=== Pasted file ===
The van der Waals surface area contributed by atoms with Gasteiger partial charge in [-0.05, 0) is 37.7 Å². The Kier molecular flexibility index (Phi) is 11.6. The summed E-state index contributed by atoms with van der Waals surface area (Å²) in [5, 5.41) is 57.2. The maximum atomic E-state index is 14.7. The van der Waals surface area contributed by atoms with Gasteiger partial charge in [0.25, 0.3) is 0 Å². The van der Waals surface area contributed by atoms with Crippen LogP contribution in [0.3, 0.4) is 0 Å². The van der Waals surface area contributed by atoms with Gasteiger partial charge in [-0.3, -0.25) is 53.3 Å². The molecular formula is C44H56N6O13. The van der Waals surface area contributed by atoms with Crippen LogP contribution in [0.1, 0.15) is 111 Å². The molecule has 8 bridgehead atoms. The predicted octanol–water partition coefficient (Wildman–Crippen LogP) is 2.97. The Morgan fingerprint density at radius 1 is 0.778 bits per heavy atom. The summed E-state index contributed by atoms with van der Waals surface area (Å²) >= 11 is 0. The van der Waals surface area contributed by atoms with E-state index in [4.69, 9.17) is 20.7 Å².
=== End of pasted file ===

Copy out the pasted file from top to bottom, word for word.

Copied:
The van der Waals surface area contributed by atoms with Gasteiger partial charge in [-0.05, 0) is 37.7 Å². The Kier molecular flexibility index (Phi) is 11.6. The summed E-state index contributed by atoms with van der Waals surface area (Å²) in [5, 5.41) is 57.2. The maximum atomic E-state index is 14.7. The van der Waals surface area contributed by atoms with Gasteiger partial charge in [0.25, 0.3) is 0 Å². The van der Waals surface area contributed by atoms with Crippen LogP contribution in [0.3, 0.4) is 0 Å². The van der Waals surface area contributed by atoms with Gasteiger partial charge in [-0.3, -0.25) is 53.3 Å². The molecular formula is C44H56N6O13. The van der Waals surface area contributed by atoms with Crippen LogP contribution in [0.1, 0.15) is 111 Å². The molecule has 8 bridgehead atoms. The predicted octanol–water partition coefficient (Wildman–Crippen LogP) is 2.97. The Morgan fingerprint density at radius 1 is 0.778 bits per heavy atom. The summed E-state index contributed by atoms with van der Waals surface area (Å²) >= 11 is 0. The van der Waals surface area contributed by atoms with E-state index in [4.69, 9.17) is 20.7 Å².